- there are enough stupid angry white males who will still vote for him
- the economy has not tanked (yet?)
- he has not got sucked into a losing and bloody war (yet?)
- he has somehow managed to avoid a Clintonesque scandal (so far)

But I won't vote yet.
I agree with you, but you seem to be leaving out the many stupid, angry white females that will vote for him as well. Idiocy knows no boundaries.

Last edited by TimfromNapa; 06-21-2019 at 04:09 PM.
  #115  
Old 06-21-2019, 04:20 PM
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Piling on Akaj's post. Those people are maybe a bit more than a third of the voters, and not all of the people who voted for him.

Others just wanted to go with what was behind door number 2. They had no idea what Trump would actually be like or do but they wanted to go with something ... different.

Interesting article here.

The one significant change is within the Obama-Trump voter block, the voters who really delivered Trump the election in those critical midwest states. Not a huge change but the movement is still significant.
Quote:
Only Obama-Trump voters have had a significant change in their view of President Trump over the last two years. In the 2016 VOTER Survey, more than 8 in 10 (85 percent) Obama-Trump voters held a “favorable” view of the president — 19 percentage points higher than in 2019 (66 percent). Even small movement among these voters — who represented 5 percent of voters in 2016 — may prove significant heading into the 2020 presidential election.(iv) Obama-Trump voters are also disproportionately white, non-college educated and, as a result, are likely to be well distributed geographically for the purpose of electoral impact.

All other shifts among voting groups are not statistically significant.
Not as big of a shift as I'd hope to see though.

More real, not huge, but still significant movements.

Pew divides up Trump voters. 59% are the enthusiasts. They liked him then and they like him now. 23% were converts. They did not love him, often preferred Cruz or such, but they mostly came around and stayed warm to him. Of the 46% who voted for him these are his floor of support (comes to about 38% of those who voted). The other two groups are the skeptics, 12% of his voters, who have turned a bit colder to him, and the 6% disillusioned, who were warm and are now cold. That's 18% of his support (8% of those who voted) that is if not poachable at least a bit more likely to stay home. Someone who is able to demonstrate that they actually care about and understand their very real problems and challenges could get at least a few points of them.

But here's the key.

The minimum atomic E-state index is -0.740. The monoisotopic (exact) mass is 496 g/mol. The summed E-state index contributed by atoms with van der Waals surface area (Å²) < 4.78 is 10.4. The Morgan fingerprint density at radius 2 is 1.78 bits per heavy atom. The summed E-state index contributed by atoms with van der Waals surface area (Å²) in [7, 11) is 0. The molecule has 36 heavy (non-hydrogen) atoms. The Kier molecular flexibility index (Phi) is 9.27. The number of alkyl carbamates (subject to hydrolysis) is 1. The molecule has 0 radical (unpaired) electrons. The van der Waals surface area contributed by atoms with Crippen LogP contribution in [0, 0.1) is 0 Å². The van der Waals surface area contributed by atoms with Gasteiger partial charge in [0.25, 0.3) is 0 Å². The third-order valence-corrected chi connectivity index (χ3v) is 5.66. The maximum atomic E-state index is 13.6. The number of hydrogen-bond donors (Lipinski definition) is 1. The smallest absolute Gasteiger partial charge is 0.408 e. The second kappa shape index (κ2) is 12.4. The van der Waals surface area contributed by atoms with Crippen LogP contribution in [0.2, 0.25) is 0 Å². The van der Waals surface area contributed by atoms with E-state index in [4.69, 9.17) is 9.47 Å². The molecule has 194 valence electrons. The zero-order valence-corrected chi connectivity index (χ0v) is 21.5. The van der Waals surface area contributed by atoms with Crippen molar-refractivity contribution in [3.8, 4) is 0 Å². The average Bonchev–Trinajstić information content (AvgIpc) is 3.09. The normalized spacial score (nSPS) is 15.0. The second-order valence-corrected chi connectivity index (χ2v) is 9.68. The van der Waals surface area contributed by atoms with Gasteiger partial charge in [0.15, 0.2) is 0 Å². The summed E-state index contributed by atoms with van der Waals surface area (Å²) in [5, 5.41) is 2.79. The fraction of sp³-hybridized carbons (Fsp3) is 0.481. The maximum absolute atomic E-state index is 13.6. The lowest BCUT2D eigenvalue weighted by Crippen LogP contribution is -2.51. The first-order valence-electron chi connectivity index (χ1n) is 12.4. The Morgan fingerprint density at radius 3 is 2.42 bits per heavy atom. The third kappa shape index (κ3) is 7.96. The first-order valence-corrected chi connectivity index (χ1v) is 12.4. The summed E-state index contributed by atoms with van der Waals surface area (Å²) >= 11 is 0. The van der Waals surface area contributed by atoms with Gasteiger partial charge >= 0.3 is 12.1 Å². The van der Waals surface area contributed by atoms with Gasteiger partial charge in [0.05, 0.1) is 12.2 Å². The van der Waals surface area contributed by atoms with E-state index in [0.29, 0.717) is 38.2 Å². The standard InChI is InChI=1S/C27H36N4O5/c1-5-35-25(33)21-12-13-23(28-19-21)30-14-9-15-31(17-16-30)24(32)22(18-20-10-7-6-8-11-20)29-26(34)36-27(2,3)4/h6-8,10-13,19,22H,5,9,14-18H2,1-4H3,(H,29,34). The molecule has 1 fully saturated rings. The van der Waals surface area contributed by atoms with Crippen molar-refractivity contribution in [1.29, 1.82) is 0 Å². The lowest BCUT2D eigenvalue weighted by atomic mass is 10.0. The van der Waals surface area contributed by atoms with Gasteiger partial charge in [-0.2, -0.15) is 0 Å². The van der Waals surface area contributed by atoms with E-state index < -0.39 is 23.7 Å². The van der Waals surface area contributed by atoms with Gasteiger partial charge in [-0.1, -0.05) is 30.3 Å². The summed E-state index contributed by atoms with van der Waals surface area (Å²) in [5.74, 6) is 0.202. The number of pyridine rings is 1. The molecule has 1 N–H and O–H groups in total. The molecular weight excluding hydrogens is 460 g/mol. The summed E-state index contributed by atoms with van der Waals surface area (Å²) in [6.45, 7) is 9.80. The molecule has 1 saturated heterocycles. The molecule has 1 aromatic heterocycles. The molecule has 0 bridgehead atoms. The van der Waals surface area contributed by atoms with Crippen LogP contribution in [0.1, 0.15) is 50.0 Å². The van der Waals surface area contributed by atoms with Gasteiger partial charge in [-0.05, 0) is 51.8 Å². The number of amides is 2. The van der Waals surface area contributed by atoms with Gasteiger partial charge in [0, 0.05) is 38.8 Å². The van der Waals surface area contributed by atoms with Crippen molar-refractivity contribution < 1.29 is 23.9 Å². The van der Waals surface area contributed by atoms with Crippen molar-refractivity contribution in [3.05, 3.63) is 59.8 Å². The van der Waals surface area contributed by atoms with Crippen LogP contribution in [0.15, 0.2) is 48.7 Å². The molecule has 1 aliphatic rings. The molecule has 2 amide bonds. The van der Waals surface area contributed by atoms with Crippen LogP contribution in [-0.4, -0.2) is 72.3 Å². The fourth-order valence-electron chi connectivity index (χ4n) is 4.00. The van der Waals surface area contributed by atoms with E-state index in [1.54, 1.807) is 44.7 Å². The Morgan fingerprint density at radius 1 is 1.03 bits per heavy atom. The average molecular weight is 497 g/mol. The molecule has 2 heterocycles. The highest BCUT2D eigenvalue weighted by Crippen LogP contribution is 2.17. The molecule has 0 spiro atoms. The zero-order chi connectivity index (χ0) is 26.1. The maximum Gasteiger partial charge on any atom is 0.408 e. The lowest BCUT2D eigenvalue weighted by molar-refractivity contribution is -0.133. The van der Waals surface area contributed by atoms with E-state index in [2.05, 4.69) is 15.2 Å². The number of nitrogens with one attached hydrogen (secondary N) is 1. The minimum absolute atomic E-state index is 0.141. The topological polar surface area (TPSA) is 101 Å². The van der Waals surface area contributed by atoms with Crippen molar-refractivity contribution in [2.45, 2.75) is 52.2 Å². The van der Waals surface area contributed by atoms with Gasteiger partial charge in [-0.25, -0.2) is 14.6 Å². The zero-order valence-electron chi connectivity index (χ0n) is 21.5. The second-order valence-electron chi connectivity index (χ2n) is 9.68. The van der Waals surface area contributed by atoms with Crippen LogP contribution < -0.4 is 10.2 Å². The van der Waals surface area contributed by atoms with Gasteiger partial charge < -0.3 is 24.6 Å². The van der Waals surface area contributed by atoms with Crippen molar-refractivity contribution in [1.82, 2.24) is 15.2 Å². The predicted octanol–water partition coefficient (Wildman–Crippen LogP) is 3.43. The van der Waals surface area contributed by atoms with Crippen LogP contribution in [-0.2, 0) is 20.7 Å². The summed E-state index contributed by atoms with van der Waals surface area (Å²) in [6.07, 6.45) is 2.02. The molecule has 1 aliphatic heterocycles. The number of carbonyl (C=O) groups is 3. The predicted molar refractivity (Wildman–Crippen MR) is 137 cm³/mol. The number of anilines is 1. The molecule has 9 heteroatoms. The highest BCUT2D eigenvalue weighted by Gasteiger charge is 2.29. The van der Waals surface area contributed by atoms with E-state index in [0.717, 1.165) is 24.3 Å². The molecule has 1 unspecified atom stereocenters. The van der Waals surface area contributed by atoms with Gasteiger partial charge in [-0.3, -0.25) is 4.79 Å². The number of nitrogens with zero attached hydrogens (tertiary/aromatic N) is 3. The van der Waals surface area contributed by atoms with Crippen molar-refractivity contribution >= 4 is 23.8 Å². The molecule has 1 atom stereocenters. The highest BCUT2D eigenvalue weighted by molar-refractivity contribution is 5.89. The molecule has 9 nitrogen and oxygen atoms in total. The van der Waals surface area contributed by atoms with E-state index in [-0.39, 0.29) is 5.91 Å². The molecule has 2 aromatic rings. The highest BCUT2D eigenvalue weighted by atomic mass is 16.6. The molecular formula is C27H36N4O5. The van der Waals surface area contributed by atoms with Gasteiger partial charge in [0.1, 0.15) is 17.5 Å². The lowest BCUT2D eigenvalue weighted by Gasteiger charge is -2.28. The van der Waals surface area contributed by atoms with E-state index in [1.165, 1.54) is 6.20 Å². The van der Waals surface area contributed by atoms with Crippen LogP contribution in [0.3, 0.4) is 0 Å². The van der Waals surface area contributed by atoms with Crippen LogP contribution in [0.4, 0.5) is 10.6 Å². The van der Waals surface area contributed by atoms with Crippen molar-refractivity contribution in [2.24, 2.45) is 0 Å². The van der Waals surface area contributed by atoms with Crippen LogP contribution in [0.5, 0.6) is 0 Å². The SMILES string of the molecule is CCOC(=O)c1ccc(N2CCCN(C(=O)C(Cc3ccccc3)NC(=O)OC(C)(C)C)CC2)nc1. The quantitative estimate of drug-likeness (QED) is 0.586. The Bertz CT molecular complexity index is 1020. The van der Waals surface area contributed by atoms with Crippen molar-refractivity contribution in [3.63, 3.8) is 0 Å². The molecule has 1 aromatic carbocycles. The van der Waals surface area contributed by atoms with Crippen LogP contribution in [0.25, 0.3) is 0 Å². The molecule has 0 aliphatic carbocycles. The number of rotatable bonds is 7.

Quote:
Four-in-ten Americans who were eligible to vote did not do so in 2016. There are striking demographic differences between voters and nonvoters, and significant political differences as well. Compared with validated voters, nonvoters were more likely to be younger, less educated, less affluent and nonwhite. And nonvoters were much more Democratic.
2018 level enthusiasm may not be sustainable but 2020 is highly likely going to see more than 2016.
  #116  
Old 06-21-2019, 04:28 PM
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It's hard to say and I am reluctant to make a firm prediction, but from my POV *today* Trump is ever-so-slightly the favorite, so 55-45% likelihood that he is reelected. Still, that's really based on nothing other than the fact that most incumbent presidents are reelected, so Trump is favored by default if nothing else. Now, if you factor in any potential cheating that he, his DOJ, and Republican states may do during the election - not to mention the possibility that Russian meddling might lead to ACTUAL vote-switching - then his odds may skyrocket.

The thing is, though, I think he has basically no chance at winning the popular vote, but because of the EC he could still win anyway. If that were to happen then we are all going to run headfirst into a legitimacy crisis of the US government.
  #117  
Old 06-21-2019, 04:32 PM
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Yeah. Democrats tend to eat each other. Case in point, Biden illustrates his ability to get things done, in the past, with other politicians with whom he strongly disagreed using some old Dixiecrat segregationists as an example. What happens? He gets called out for his racial insensitivity by some of his opponents and an apology is demanded. They ignore Joe's point entirely and completely overlook his commitment to civil rights just to score some political points. I consider that a rather low blow.
Yeah, this is making me nuts. Biden is talking about a time when even people who hated each other in private could work together in public. That was a Good Thing. Today's young lawmakers seem to think that standing with your arms folded, shouting "NO!" year after year is the way to get things done.
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  #118  
Old 06-21-2019, 05:12 PM
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One of the reasons I think Trump is favorite to be re-elected is his personality. He has made more people political when not that long ago being apolitical was trendy.

A lot of it is people in outright opposition but you can't forget the new followers who buy into him.